A Compass, Not A Hindrance

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  • background, bio, stronger in private than public
  • Will NOT be a direct discussion of Dominican setting—my research was NOT done in that setting…will use my research, though, as a point of departure for what I hope is an engaging discussion about the applicability of this research in the Dominican setting.
  • How did I get here—was interested in change in Catholic higher education, intentionally chose curricular reform because I don’t have any experience in it.
  • DemographicsPressure for “affordability” and degree completionChanges in what is sought in the marketplaceIncreasing for-profit (Wal-Mart partnership)
  • How relevant:*Differentiation often a driver—Assisi*Certainly viewed as a descriptor of behavior
  • Academic writ large Discipline Catholic Professional bureaucracy
  • ConflictReinforcementIndifferenceWrite down your prediction!!!
  • Greatest conflict was NOT between Catholic and academic values, but rather within academic values:importance of general education vs. advanced study in the majorability to fulfill curricular outcomes without taking courses in each particular disciplineA process viewed as sufficiently participative/consultative in the institutional contextMore often, alignment was the case. For example, at Ignatius the phrase Jesuit liberal arts was used together—not viewed or treated as separate, but as part of a whole.
  • Similar to Williams’ three levels…
  • Highlights the importance of hiring, orientation, et al
  • Who gave this advice to leaders about their most essential job?
  • Maybe the business world does have something to offer usMaybe we’re ahead in the game by having a core set of beliefs we’ve inherited responsibility for.
  • This is consistent with change literature in business--
  • Zemsky mission/marketHow to be different? (WAICU re: quality)DON’T BE LIKE EVERY ONE ELSEUse example of our promise themes—attempting to live and communicate in language very similar to the studium
  • The WORST time to start to do these things is during change efforts themselves—the real work of change begins long before change itself.Examples: Ignatius interview questions in advance, 1 year orientation Assisi honoring employees who exemplify values
  • Examples: Ignatius using core values as a starting point, Assisi explicitly mapping outcomes to core values, both including those core values among the outcomes to be achievedInsist upon application of mission and values, and be flexible about how they are applied in the current context.
  • Assisi quotes: In response to VPAA proposal In response to failed curriculum—which was similar to that which passedIgnatius quote: getting buy-in from the start at conceptual level…
  • Assisi quotes: In response to VPAA proposal In response to failed curriculum—which was similar to that which passedIgnatius quote: getting buy-in from the start at conceptual level…
  • Bishop: Provost looked at a stalled process and concluded that it wouldn’t move forward without a push…so he persisted despite objections.Ignatius: last change had occurred behind closed doors and never really took…this dean thought he could go faster by going slowlyAssisi: multiple failures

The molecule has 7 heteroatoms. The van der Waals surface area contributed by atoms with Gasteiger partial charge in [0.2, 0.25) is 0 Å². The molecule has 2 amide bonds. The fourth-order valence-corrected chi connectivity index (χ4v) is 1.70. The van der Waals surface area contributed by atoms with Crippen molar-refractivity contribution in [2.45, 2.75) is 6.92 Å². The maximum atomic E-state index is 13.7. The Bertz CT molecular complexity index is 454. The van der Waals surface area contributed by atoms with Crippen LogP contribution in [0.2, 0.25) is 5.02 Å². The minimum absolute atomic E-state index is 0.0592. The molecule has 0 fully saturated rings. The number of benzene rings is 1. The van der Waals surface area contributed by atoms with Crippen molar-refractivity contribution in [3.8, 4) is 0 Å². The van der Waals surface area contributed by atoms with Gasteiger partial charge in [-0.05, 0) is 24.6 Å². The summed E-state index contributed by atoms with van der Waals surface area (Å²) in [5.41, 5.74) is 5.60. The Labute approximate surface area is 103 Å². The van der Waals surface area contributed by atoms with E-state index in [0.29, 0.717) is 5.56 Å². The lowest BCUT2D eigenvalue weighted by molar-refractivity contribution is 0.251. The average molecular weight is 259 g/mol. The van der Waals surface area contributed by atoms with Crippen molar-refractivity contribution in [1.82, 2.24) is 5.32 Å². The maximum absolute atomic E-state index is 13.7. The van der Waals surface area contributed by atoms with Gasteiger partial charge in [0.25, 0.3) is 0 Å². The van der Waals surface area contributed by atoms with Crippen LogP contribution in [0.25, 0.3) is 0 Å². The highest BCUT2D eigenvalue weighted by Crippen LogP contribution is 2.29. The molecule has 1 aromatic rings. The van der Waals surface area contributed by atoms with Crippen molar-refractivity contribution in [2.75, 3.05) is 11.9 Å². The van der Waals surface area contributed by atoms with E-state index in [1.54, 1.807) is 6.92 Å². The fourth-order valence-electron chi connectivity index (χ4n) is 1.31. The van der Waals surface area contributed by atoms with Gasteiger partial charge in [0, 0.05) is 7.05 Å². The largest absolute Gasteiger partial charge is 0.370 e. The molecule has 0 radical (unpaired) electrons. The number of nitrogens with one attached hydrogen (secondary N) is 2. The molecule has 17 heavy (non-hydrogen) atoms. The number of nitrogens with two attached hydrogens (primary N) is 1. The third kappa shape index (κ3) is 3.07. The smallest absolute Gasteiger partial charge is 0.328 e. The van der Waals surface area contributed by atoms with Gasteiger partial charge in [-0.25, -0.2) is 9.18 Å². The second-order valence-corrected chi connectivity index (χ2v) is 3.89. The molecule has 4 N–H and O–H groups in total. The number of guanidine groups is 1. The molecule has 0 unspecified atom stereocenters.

• A Compass, Not A Hindrance

    1. 1. A COMPASS, NOT A HINDRANCE: THE DOMINICAN CHARISM AND INSTITUTIONAL CHANGE<br />Scott Flanagan<br />Edgewood College<br />
    2. 2.
    3. 3. Why are you here?<br />
    4. 4. Outline<br />Purpose<br />Methods<br />Background<br />Key findings<br />Lessons for leaders<br />Questions<br />Discussion about applicability in the Dominican context<br />
    5. 5. Purpose of the study<br />What is the role of values in general education revision at CCUs?<br />What values are central to general education revision at CCUs?<br />What are the sources of those values?<br />What role do sponsoring organizations play in curricular change processes?<br />What points of conflict and synergy exist between academic and Catholic cultures in such a change endeavor?<br />
    6. 6. Purpose of the study<br />2. How do leaders achieve general education revision in the context of these values?<br />How do differences in values within a campus shape change processes and the roles of leaders at different CCUs?<br />By what process do leaders create a constellation of values that reflect academic and Catholic values?<br />Through what process do leaders lead general education curricular revision at CCUs?<br />
    7. 7. Methods<br />Three site case study<br />Different sponsoring organizations<br />Similar selectivity, size of undergraduate population<br />Document review, campus tours, interviews (individual and group)<br />Reviewed documents to generate themes<br />Themes informed findings<br />Findings led to recommendations<br />
    8. 8. Background<br />
    9. 9. Why do institutions need to change?<br />
    10. 10. “Institutional culture shapes thereason change emerges, the way the process occurs, and the change outcomes.”<br />Adrianna J. Kezar, Understanding and Facilitating Organizational Change in the 21st Century: Recent Research and Conceptualizations (San Francisco: Jossey-Bass, 2001), p. 115<br />
    11. 11. What is culture?<br />“A pattern of shared basic assumptions that the group learned as it solved its problems of external adaptation and internal integration, that has worked well enough to be considered valid and, therefore, to be taught to new members as the correct way to perceive, think, and feel in relation to these problems.” <br />Edgar H. Schein, Organizational Culture and Leadership (San Francisco: Jossey-Bass, 1992), p. 12.<br />
    12. 12. Elements of culture (Schein)<br />
    13. 13. 4 Models of Academic Culture<br />Collegial: Emphasis on consensus , shared power, and equality<br />Bureaucratic: Emphasis on structure, setting and conforming to systems and processes<br />Political: Emphasis on power (getting and using) as a way to get things done<br />Anarchical:Appears chaotic but instead has an order that is implicit and shared<br />Robert Birnbaum, How Academic Leadership Works: Understanding Success and Failure in the College Presidency (San Francisco: Jossey-Bass, 1992)<br />